I will probably never see that doctor again but the conversation he initiated that day saved my family and quite possibly my life. If any of what I am writing sounds familiar, please feel free to message me to ask questions and I would be happy to be an ear for you.

The New Hat

My son got a new hat the other day. There was really nothing special about it. If anything, it looked like one of the many poorly crafted hats that I had enjoyed in my younger days.

“I picked it for Grampy in heaven, because he liked baseball” he said with a proud smile. I gently leaned in, kissed his forehead and told him that my Dad would have loved the hat. I did this calmly and in full control of my emotions, however, on the inside, my heart was racing, the tears building as my lungs gasped for air and I was suddenly flooded with a swell of memories from my days with my father.

What my son doesn’t know is that, over 6 years later, I do the same thing. It seems that almost everything reminds me of my father in some way or another. Ultimately, it’s the reason I stopped playing fastball, because that’s the thing we shared more than anything else and every time I took the field, after his death, the emotions became too overwhelming.

There’s also my unreasonable love for anything Sherlock Holmes and the sudden instinct to purchase old Hardy Boys books whenever I spot them. There are many other situations I can think of that, good or bad, have me instinctively doing something with no rhyme or reason attached to them. I’m no head doctor, so I’m not about to try to figure them all out but I’m assuming its normal behavior for anyone who has lost someone so close to them.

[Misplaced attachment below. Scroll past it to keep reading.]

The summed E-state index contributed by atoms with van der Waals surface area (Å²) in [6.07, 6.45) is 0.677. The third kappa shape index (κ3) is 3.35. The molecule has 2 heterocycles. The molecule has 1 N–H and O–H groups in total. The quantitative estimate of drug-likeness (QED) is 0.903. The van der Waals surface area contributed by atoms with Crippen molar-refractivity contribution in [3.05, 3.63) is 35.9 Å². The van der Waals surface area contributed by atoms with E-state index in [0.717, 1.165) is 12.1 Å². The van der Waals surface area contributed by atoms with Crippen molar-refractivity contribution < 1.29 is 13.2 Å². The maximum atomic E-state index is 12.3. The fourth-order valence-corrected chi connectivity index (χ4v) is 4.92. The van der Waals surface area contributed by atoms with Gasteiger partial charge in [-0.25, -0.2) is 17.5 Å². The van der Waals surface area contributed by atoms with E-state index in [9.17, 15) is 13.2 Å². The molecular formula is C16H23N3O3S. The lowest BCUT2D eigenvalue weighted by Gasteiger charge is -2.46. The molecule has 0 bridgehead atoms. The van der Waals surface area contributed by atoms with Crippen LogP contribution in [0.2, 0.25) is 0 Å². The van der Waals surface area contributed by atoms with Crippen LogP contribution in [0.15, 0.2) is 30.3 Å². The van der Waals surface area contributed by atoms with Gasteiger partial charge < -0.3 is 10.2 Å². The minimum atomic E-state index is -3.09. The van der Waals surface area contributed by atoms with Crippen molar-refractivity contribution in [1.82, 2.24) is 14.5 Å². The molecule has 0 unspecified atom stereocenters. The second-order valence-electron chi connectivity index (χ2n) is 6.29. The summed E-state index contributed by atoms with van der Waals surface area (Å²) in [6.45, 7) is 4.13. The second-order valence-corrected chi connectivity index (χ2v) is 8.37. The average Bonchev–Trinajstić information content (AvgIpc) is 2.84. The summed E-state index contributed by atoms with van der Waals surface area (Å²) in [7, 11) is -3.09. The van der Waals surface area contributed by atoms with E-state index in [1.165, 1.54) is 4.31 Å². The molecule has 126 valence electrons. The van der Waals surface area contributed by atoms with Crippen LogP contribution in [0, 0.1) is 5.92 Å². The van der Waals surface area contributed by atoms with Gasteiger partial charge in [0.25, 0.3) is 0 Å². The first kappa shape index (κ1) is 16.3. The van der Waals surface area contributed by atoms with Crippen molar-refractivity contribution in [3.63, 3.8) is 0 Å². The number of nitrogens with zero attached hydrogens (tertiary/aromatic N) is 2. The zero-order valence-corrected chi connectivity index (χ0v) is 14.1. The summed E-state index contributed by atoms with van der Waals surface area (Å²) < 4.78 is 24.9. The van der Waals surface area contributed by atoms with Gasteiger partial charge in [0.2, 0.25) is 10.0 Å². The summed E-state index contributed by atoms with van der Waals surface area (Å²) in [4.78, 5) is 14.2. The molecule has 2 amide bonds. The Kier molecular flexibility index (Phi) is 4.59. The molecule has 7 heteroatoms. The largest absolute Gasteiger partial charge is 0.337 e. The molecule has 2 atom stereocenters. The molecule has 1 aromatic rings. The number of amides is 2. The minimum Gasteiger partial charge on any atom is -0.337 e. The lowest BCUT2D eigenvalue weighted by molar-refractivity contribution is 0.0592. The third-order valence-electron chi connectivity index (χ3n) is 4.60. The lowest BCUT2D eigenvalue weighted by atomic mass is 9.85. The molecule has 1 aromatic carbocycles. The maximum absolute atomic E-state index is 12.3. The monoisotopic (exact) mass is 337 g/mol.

I thought about how I was distancing myself from the things we shared together instead of embracing them. It’s not that I wanted to forget, it’s just that I don’t want to be constantly reminded of it, if that makes any sense. It’s hard, man. Life has definitely become easier but those last days certainly haven’t vanished from my memory. That said, I didn’t want to return to that anxiety ridden “Why me” place that I spent so much time in. I want to be the story of the guy who fought through adversity and came out stronger on the other side, not the guy who caved to the memories and hurt his own family in the process.

You may look at my son’s new hat and just see a poorly made hat from any department store in the world, but to me, it’s a symbol that I’m doing better now. It taught me that life can go on, even with the heart break, and that my father’s memory will live on in my children even though they never had the chance to actually meet him.

I dusted off my ball cleats last weekend in hopes of making a comeback next season; because I know my Dad would have liked that.